Chinthaka Herath/Courtesy of Hal Hershfield
Professor Hal Hershfield (left), 32, uses a computer program to get an idea of what he might look like at 70 (right).
Professor Hal Hershfield (left), 32, uses a computer program to get an idea of what he might look like at 70 (right). Chinthaka Herath/Courtesy of Hal Hershfield
A retirement crisis is looming. As people live longer, one study finds that half of all households are at risk of coming up short on retirement money. And while many working households may feel they simply don't have enough to spare for retirement, experts say some of the biggest barriers to saving up are psychological.
Now, new research has found a way around that barrier: providing a virtual glimpse into the future that could help motivate young people to save more for retirement.
Meet Your Future Self
"When you make a decision now about yourself in the future, that distant self almost feels like a stranger," says Hal Hershfield of New York University's Stern School of Business.
In fact, when we think about ourselves in the future we actually use the same part of our brain that we use when we think about a stranger. Hershfield and a group of researchers wanted to help young people vividly imagine their own old age, so they recruited college-age men and women, gave them goggles and sent them into a virtual reality laboratory where they encountered a kind of mirror.
"Just like a mirror you would see [at] the bathroom sink in the morning," Hershfield says. "And in front of them they would see an image of their future selves."
The image was digitally altered to make them look 68 or 70 years old, like special effects in a movie. Half the people in the study saw a version of their older selves while the rest saw a virtual version of their current selves. Hershfield says researchers prompted people to chat while gazing at their image, posing questions like, "Where are you from? Where did you grow up? What are your likes, dislikes, passions, hobbies?" Some participants were asked to talk about similarities they shared with the avatar.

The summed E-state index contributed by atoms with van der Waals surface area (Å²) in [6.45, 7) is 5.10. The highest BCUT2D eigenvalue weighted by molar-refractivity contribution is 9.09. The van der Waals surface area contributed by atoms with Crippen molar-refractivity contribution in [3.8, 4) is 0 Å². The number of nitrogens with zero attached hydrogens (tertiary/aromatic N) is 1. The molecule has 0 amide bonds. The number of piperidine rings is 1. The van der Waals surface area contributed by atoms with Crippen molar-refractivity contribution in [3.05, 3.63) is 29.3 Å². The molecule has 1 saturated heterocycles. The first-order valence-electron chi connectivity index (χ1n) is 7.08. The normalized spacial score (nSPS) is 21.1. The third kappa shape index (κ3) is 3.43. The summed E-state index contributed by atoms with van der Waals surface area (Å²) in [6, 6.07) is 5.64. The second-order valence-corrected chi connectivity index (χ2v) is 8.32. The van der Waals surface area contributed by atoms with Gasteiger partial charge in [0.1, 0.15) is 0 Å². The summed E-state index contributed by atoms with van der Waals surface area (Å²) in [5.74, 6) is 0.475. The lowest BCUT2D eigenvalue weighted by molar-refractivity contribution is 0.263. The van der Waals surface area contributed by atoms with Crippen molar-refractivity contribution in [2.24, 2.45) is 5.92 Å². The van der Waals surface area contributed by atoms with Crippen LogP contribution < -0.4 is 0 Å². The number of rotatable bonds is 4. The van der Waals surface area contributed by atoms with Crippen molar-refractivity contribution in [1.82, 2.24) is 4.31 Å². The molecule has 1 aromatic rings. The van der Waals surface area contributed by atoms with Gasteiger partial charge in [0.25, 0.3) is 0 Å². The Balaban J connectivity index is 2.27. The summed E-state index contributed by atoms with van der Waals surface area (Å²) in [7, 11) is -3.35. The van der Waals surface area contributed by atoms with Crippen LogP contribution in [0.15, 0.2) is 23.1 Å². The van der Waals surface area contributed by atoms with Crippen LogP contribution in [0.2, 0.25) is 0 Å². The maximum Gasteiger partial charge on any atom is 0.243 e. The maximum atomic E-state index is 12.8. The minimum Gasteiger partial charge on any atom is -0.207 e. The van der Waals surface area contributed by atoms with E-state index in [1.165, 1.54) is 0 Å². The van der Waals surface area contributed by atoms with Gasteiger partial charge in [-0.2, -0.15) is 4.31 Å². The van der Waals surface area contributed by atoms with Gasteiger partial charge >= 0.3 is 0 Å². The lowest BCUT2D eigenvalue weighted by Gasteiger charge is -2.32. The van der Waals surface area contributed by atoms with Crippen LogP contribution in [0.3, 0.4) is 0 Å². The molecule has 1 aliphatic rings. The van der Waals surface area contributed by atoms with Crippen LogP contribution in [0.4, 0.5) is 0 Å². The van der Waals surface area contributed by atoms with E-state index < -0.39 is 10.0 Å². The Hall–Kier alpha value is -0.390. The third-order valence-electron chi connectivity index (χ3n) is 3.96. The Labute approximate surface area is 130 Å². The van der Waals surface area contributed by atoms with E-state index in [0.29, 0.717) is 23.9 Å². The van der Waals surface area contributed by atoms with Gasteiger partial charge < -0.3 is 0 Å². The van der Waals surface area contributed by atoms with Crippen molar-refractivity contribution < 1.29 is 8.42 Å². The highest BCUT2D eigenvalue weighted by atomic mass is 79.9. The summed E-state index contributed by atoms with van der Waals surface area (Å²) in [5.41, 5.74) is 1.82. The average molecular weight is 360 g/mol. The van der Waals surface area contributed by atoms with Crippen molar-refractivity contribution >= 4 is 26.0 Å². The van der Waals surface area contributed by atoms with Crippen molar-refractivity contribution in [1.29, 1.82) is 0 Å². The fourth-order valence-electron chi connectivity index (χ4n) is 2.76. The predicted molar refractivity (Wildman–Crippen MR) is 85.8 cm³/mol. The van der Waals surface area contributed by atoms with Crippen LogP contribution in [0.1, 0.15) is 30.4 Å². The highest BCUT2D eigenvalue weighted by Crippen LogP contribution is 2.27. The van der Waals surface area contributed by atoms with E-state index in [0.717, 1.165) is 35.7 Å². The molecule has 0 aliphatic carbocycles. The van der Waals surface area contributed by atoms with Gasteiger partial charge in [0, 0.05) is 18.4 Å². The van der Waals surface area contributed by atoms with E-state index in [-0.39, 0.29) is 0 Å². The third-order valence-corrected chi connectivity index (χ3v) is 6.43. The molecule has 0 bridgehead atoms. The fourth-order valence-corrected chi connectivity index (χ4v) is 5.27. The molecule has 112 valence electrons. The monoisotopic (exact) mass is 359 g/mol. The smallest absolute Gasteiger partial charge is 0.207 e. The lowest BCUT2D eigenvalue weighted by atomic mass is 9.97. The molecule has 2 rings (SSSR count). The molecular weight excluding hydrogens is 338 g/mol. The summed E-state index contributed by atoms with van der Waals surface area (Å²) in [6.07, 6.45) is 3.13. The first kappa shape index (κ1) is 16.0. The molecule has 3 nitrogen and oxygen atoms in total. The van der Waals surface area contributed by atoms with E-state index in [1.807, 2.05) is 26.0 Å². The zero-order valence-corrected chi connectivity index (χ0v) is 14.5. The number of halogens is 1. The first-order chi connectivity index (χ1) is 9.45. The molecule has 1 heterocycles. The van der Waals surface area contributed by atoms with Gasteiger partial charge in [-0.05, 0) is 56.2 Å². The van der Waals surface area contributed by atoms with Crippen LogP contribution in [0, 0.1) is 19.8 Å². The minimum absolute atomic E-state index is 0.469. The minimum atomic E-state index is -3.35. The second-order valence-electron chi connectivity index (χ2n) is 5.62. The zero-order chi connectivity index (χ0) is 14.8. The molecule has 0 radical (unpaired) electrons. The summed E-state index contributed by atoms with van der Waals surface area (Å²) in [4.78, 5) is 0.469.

Later, study participants were asked a series of questions about finances and retirement. Those who had seen their older selves answered that they were willing to put twice as much money into long-term savings accounts as those who had seen their current selves.
"It's fascinating. It really did have an effect," says co-researcher Laura Carstensen, who directs the Stanford Center on Longevity. She says three variations of the study yielded similar results.
"When people can really connect to themselves and say, 'That person at age 70, that's me, actually,' they tend to want to take care of that person more," Carstensen says.
You can age your own photograph online through April Age or Face Transformer. Fair warning: NPR's Jennifer Ludden aged her mug shot in April Age and says it was not a pretty sight.
Wrinkles, Jowls And Hairlines
It's an experiment you can try at home, if you dare. There are a number of online programs that age uploaded photos, but Hershfield warns that such programs use rough, generic overlays to achieve their effect. He and his fellow researchers say their aim is to create an avatar realistic (and attractive) enough for people to bond with their septuagenarian selves. To accomplish that, they used a sophisticated, time-consuming program that's now being developed for wider use.
"You need to look at things like wrinkles and jowls and hairlines and hair colors, and to do that in an automated way," says Cathy Smith of the Center for Behavioral Finance, part of Allianz Global Investors, a sister company of Allianz Life. "The idea is to create a tool that either financial advisers can use with their clients, or that could be incorporated into the services that a 401(k) plan provider offers to their clients."
Just imagine an employee orientation where you get to see yourself at 70 — now how much do you want to pony up for your 401(k)?
What Do You Want To Do When You Grow Old?
As we all live longer, Stanford's Carstensen hopes to see a cultural shift toward more long-term thinking. After all, she says, we're always asking small children what they want to be when they grow up.
"Nobody ever says to you when you're in your 20s and 30s, 'What are you going to do when you're retired?' " she says. "'What are you going to be like? What will your hobbies be?' You know, 'Where will you be traveling?' "
If we simply imagined such things, she says, we'd likely make all kinds of decisions today that would make our real future selves much happier.